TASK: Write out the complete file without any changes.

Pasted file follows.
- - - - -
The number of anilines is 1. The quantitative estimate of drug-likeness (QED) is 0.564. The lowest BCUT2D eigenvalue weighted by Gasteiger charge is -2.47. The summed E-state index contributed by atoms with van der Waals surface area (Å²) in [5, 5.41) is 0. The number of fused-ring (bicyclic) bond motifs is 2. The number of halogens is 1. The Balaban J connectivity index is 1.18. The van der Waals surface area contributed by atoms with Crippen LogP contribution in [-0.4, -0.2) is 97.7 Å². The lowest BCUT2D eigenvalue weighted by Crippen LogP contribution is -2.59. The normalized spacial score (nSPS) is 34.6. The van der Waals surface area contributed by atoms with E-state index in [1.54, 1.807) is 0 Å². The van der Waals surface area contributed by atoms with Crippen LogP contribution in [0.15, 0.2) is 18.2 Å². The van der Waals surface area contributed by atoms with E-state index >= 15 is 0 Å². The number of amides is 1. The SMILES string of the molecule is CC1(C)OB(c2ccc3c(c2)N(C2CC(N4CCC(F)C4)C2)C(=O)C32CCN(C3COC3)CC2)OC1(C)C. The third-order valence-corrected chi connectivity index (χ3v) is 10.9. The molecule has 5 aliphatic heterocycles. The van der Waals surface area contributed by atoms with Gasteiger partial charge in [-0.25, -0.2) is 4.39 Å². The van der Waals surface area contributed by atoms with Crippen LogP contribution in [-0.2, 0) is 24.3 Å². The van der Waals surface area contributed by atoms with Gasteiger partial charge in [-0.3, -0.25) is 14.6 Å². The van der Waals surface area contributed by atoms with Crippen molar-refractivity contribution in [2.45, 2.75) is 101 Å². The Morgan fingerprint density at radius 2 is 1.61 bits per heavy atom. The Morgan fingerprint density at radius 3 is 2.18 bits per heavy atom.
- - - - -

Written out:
The number of anilines is 1. The quantitative estimate of drug-likeness (QED) is 0.564. The lowest BCUT2D eigenvalue weighted by Gasteiger charge is -2.47. The summed E-state index contributed by atoms with van der Waals surface area (Å²) in [5, 5.41) is 0. The number of fused-ring (bicyclic) bond motifs is 2. The number of halogens is 1. The Balaban J connectivity index is 1.18. The van der Waals surface area contributed by atoms with Crippen LogP contribution in [-0.4, -0.2) is 97.7 Å². The lowest BCUT2D eigenvalue weighted by Crippen LogP contribution is -2.59. The normalized spacial score (nSPS) is 34.6. The van der Waals surface area contributed by atoms with E-state index in [1.54, 1.807) is 0 Å². The van der Waals surface area contributed by atoms with Crippen LogP contribution in [0.15, 0.2) is 18.2 Å². The van der Waals surface area contributed by atoms with E-state index >= 15 is 0 Å². The number of amides is 1. The SMILES string of the molecule is CC1(C)OB(c2ccc3c(c2)N(C2CC(N4CCC(F)C4)C2)C(=O)C32CCN(C3COC3)CC2)OC1(C)C. The third-order valence-corrected chi connectivity index (χ3v) is 10.9. The molecule has 5 aliphatic heterocycles. The van der Waals surface area contributed by atoms with Gasteiger partial charge in [-0.25, -0.2) is 4.39 Å². The van der Waals surface area contributed by atoms with Crippen LogP contribution in [-0.2, 0) is 24.3 Å². The van der Waals surface area contributed by atoms with Gasteiger partial charge in [-0.3, -0.25) is 14.6 Å². The van der Waals surface area contributed by atoms with Crippen molar-refractivity contribution in [2.45, 2.75) is 101 Å². The Morgan fingerprint density at radius 2 is 1.61 bits per heavy atom. The Morgan fingerprint density at radius 3 is 2.18 bits per heavy atom.